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18 Tiny Deaths : The Untold Story of Frances Glessner Lee and the Invention of Modern Forensics
by Bruce Goldfarb and Judy Melinek




Overview -

A captivating blend of history, women in science, and true crime, 18 Tiny Deaths tells the story of how one woman changed the face of forensics forever.

Frances Glessner Lee, born a socialite to a wealthy and influential Chicago family in the 1870s, was never meant to have a career, let alone one steeped in death and depravity.

Yet she developed a fascination with the investigation of violent crimes, and made it her life's work. Best known for creating the Nutshell Studies of Unexplained Death, a series of dollhouses that appear charming--until you notice the macabre little details: an overturned chair, or a blood-spattered comforter. And then, of course, there are the bodies--splayed out on the floor, draped over chairs--clothed in garments that Lee lovingly knit with sewing pins.

18 Tiny Deaths, by official biographer Bruce Goldfarb, delves into Lee's journey from grandmother without a college degree to leading the scientific investigation of unexpected death out of the dark confines of centuries-old techniques and into the light of the modern day.

Lee developed a system that used the Nutshells dioramas to train law enforcement officers to investigate violent crimes, and her methods are still used today.

The story of a woman whose ambition and accomplishments far exceeded the expectations of her time, 18 Tiny Deaths follows the transformation of a young, wealthy socialite into the mother of modern forensics...

"Eye-opening biography of Frances Glessner Lee, who brought American medical forensics into the scientific age...genuinely compelling."--Kirkus Reviews

"A captivating portrait of a feminist hero and forensic pioneer." --Booklist

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More About 18 Tiny Deaths by Bruce Goldfarb; Judy Melinek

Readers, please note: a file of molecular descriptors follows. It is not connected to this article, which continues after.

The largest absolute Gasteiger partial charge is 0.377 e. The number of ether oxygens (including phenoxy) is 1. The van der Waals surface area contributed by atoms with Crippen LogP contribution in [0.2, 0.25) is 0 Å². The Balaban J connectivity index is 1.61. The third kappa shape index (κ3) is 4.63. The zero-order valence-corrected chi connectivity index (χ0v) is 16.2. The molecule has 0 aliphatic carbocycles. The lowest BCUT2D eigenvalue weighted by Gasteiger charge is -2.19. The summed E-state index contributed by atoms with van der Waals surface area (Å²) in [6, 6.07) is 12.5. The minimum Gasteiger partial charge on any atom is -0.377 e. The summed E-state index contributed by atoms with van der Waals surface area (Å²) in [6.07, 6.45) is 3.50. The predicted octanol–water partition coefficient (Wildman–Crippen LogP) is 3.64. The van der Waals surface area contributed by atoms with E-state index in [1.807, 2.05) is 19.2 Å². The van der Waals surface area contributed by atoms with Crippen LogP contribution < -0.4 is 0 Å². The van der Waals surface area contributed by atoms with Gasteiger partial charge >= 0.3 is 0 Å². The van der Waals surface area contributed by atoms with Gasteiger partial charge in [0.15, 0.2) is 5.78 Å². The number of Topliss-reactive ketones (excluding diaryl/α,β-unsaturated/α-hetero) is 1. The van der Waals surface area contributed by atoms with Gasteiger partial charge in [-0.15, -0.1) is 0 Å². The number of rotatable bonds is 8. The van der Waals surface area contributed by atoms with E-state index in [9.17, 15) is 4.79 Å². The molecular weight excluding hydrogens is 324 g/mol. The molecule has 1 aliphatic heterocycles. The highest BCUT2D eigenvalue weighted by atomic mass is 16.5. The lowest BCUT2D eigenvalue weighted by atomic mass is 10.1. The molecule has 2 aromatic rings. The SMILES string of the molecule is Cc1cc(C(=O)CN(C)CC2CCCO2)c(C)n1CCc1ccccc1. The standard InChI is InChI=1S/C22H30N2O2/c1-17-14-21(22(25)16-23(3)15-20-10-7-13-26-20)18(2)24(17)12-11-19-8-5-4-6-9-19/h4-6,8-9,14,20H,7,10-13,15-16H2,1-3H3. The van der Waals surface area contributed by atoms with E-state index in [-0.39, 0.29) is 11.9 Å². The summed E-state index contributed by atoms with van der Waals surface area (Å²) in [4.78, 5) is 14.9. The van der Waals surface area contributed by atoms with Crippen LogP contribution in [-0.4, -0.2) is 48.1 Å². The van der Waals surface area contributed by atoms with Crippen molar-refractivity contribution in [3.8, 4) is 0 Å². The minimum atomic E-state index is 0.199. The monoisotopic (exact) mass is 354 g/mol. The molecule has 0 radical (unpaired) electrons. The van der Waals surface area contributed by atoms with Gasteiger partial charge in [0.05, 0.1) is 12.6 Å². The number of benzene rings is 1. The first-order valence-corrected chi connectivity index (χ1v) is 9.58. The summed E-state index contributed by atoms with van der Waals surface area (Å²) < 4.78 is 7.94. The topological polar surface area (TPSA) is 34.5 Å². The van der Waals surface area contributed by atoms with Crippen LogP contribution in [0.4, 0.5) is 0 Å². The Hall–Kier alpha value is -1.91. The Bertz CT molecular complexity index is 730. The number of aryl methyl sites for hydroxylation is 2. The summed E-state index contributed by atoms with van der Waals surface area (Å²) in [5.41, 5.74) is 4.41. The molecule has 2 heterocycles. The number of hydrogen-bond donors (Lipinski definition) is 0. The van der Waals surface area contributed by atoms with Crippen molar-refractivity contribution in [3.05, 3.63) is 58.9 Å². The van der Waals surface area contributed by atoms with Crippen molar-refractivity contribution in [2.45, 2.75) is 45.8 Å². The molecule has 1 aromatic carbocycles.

Overview

A captivating blend of history, women in science, and true crime, 18 Tiny Deaths tells the story of how one woman changed the face of forensics forever.

Frances Glessner Lee, born a socialite to a wealthy and influential Chicago family in the 1870s, was never meant to have a career, let alone one steeped in death and depravity.

Yet she developed a fascination with the investigation of violent crimes, and made it her life's work. Best known for creating the Nutshell Studies of Unexplained Death, a series of dollhouses that appear charming--until you notice the macabre little details: an overturned chair, or a blood-spattered comforter. And then, of course, there are the bodies--splayed out on the floor, draped over chairs--clothed in garments that Lee lovingly knit with sewing pins.

18 Tiny Deaths, by official biographer Bruce Goldfarb, delves into Lee's journey from grandmother without a college degree to leading the scientific investigation of unexpected death out of the dark confines of centuries-old techniques and into the light of the modern day.

Lee developed a system that used the Nutshells dioramas to train law enforcement officers to investigate violent crimes, and her methods are still used today.

The story of a woman whose ambition and accomplishments far exceeded the expectations of her time, 18 Tiny Deaths follows the transformation of a young, wealthy socialite into the mother of modern forensics...

"Eye-opening biography of Frances Glessner Lee, who brought American medical forensics into the scientific age...genuinely compelling."--Kirkus Reviews

"A captivating portrait of a feminist hero and forensic pioneer." --Booklist


 

Details

  • ISBN-13: 9781492680475
  • ISBN-10: 1492680478
  • Publisher: Sourcebooks
  • Publish Date: February 2020
  • Page Count: 368
  • Dimensions: 9.1 x 6.1 x 1.4 inches
  • Shipping Weight: 1.35 pounds


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